In a recent promo for the hugely popular game show “Kaun Banega Crorepati,” India's version of “Who Wants to Be a Millionaire,” Bollywood superstar and host Amitabh Bachchan asks a contestant from the northeastern states which country the Indian city of Kohima belongs to. The options are China, Nepal, India or Bhutan.
She requests to use a lifeline, and some viewers laugh, thinking the answer is obvious. Bachchan tells her 100 percent of the audience says India. “This is something everyone knows,” he tells her.
“Yes sir, everyone knows about it, but how many believe in it?” she replies.
Many people from the India's northeastern states, a region called the “Seven Sisters,” face racial discrimination in the rest of the country mainly because of their East Asian features and different culture. One commenter wrote under the video on YouTube:
I think we Indians are racist towards every region or state (of course its wrong), but just because our fellow north eastern people look unique they are easy targets.
Recent cases of hate crime, reported more regularly as people migrate to and from many states, have reawakened the country's debate on racism. Last week, a 30-year-old man from India's northeastern state of Manipur was allegedly beaten to death by a group of men in the Kotla area of South Delhi.
And in January, a student, Nido Taniam, from the northeastern state of Arunanchal Pradesh was also beaten to death by shopkeepers who made fun of his hair.
In response, the government set up the Bezbaruah Committee to explore racism and other issues faced by people from Northeast India. It submitted its report on July 11 and the Ministry of Home Affairs is studying the report but no results or new measures have been announced so far.
However, awareness about the problem is growing and grassroots activists are trying to address it using social media and Internet.
In one YouTube video, Indian prankster TroubleSeekerTeam conducted a “racism experiment” of a man in a park calling a northeastern woman “chinky” (a derogatory term for a Chinese person) and using racist language. Some passersby ignored the altercation, some intervened on behalf of the woman, and no one sided with the man.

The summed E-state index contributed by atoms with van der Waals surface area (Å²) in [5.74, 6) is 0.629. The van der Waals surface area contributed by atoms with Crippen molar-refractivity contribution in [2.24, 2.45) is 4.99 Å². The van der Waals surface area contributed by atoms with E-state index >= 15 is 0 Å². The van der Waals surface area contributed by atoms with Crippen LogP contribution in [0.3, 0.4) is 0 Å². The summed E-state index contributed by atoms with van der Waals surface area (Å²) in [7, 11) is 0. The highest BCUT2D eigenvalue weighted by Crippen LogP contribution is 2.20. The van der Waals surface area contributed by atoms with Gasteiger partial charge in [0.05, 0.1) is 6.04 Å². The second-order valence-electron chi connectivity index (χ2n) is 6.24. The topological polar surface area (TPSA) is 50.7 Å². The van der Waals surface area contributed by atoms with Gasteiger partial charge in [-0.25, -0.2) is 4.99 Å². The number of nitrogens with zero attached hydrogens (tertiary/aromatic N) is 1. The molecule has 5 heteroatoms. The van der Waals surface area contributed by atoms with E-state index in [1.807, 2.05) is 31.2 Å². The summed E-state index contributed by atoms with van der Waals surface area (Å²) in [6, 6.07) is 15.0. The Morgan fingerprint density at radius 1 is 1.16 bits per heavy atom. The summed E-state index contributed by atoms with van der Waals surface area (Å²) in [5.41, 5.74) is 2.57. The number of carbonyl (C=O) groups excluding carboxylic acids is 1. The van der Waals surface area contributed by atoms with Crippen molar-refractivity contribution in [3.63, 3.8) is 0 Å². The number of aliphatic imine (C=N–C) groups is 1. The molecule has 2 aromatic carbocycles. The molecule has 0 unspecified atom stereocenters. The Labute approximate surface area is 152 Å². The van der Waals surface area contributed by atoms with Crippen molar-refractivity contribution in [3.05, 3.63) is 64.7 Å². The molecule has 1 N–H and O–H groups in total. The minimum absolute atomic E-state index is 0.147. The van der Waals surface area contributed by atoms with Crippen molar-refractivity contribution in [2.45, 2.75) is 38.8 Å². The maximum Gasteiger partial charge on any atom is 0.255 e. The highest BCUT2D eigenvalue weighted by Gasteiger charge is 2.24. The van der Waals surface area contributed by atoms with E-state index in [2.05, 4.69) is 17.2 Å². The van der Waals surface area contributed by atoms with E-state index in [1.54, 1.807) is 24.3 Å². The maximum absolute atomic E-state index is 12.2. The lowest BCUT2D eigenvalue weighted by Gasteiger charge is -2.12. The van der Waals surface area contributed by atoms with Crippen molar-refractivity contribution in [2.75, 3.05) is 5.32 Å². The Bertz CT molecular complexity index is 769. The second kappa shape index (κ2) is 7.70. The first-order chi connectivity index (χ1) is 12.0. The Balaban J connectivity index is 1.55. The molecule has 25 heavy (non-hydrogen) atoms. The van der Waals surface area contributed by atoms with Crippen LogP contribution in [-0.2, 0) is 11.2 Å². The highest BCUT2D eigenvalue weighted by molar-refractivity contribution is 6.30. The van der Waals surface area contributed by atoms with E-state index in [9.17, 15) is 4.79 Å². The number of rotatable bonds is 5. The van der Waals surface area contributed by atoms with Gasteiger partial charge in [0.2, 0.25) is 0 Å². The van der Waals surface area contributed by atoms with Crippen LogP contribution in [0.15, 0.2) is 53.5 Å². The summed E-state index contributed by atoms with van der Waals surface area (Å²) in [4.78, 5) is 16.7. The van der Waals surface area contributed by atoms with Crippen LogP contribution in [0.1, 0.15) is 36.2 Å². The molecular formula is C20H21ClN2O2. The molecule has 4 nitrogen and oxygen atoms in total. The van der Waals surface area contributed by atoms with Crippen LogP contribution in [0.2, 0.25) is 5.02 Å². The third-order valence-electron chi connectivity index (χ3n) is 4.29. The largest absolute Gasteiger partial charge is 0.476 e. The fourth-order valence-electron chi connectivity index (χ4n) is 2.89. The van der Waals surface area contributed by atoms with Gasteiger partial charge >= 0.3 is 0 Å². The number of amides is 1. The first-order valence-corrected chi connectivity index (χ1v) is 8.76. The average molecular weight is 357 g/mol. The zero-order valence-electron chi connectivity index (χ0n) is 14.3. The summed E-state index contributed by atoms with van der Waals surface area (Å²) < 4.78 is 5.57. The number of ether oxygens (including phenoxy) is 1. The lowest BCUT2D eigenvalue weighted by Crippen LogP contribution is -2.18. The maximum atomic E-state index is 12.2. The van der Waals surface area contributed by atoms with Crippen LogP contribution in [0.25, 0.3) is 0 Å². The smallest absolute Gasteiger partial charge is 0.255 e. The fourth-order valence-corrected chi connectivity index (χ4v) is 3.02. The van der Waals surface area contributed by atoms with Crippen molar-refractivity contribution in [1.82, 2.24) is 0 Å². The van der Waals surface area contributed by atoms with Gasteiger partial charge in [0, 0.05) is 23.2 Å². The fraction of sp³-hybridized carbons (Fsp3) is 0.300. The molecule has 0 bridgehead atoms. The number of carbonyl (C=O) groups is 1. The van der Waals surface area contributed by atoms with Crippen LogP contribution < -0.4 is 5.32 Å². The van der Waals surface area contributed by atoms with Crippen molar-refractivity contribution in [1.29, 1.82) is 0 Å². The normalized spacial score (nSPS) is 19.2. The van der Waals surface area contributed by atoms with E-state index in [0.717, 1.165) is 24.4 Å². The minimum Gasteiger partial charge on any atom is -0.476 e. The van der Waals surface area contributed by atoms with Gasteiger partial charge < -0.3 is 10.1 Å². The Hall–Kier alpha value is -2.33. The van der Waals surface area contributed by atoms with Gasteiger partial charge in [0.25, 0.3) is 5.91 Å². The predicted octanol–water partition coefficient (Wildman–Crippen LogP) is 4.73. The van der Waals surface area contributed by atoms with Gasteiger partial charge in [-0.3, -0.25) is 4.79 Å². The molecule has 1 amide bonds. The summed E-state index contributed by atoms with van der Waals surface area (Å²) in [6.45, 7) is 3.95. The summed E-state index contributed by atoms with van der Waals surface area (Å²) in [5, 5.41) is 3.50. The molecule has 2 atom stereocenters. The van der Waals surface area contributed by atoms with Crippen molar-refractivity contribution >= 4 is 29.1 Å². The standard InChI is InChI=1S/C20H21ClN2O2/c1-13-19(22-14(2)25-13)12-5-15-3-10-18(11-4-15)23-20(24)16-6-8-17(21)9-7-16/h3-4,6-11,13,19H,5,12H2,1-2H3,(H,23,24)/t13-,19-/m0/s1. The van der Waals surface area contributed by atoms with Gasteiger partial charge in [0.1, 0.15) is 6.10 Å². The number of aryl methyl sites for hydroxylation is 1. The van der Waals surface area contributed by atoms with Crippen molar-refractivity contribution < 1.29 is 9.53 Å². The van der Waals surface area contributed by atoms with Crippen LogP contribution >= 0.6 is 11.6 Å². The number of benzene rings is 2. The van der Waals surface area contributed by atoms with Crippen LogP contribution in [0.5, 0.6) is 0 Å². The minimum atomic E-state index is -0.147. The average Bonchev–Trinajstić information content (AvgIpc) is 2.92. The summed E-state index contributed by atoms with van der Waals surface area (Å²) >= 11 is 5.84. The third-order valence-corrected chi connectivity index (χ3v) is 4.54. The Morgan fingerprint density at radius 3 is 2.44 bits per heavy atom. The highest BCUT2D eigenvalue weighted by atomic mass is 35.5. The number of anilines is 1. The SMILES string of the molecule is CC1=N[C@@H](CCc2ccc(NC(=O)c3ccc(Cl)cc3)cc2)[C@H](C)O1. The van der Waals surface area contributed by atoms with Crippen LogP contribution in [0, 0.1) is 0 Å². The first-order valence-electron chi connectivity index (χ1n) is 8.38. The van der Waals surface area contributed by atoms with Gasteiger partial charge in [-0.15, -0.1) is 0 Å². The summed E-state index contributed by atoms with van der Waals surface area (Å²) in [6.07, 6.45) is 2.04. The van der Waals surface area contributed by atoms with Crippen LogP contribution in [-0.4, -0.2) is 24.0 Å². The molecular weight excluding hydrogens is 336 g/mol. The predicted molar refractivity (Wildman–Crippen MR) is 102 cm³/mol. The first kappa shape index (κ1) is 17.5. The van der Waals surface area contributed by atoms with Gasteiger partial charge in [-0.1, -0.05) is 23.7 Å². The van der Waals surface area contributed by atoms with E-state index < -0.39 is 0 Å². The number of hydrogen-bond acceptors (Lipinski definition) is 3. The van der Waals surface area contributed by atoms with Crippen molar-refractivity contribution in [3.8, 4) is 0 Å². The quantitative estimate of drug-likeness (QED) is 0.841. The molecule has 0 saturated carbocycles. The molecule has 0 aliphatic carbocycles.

Enxie Nemi Guite, a YouTube user from the northeast, thanked the team for the video:
I've faced uncountable incidents such like the one in the video, although I have never been defended. It gives me so much pleasure that there are people who care.
I became immune to comments like these from having received it so many times, but now…. I will not be silent.
On Facebook, ‘Stop Discriminating People From the North-East India’, which protests against such racial discrimination, has nearly 63,000 likes and features regular discussion on the page.
Elsewhere, a thread on question-and-answer site Quora looked at why people from the northeast are negatively perceived by other Indians. Vijay Singh from India advanced the following causes of discrimination:
1. Its Geographically separate from mainland India
2. They represent only 3-4% of India’s population
3. Low participation in Indian politics and agenda
4. Features of the Mongolian race – this causes them to be labeled as ‘Chinese’
5. Clothing – despite India’s huge cultural diversity; the traditional dress all over India for women would be either a ‘salwar kameez’ or a ‘saree’. Only in the North Eastern states, the traditional dress is completely different from these two forms.
6. There is also huge linguistic diversity between these states, and the rest of the nation
The ethnic and cultural differences result in a misunderstanding of the northeastern people, captured by this word cloud posted on the thread by Anup Chakraborty:
East Asian features are not the only observable traits that lead to discrimination in India. Skin color, weight and accents all play into a person’s social, familial and workplace status.
For instance, a recent article on IndiaCSR, a sustainable responsibility portal, reported violence against African students in metropolises. Editor of Delhi-based Hardnews magazine Sanjay Kapoor tweeted:
How can India be racist? reports of students from Africa getting beaten up in Delhi or Bangalore are sickening. Need to fight this mindset.
— sanjay kapoor (@sanjaykpr) July 20, 2013
Self-awareness is part of the solution. A broad, introspective examination of Indian racism on ScoopWhoop, a news and opinion portal, has resonated with many on social media:
— Sushovan Chaudhuri who is a cartoonist states, (@mesushovan) July 13, 2014
Through social media and networking, the collective conscience against racism is evolving. But there has to be many more sociopolitical campaigns and discussions from mainstream media and other agencies to tackle this grave issue. The talk has started, and the walk must follow.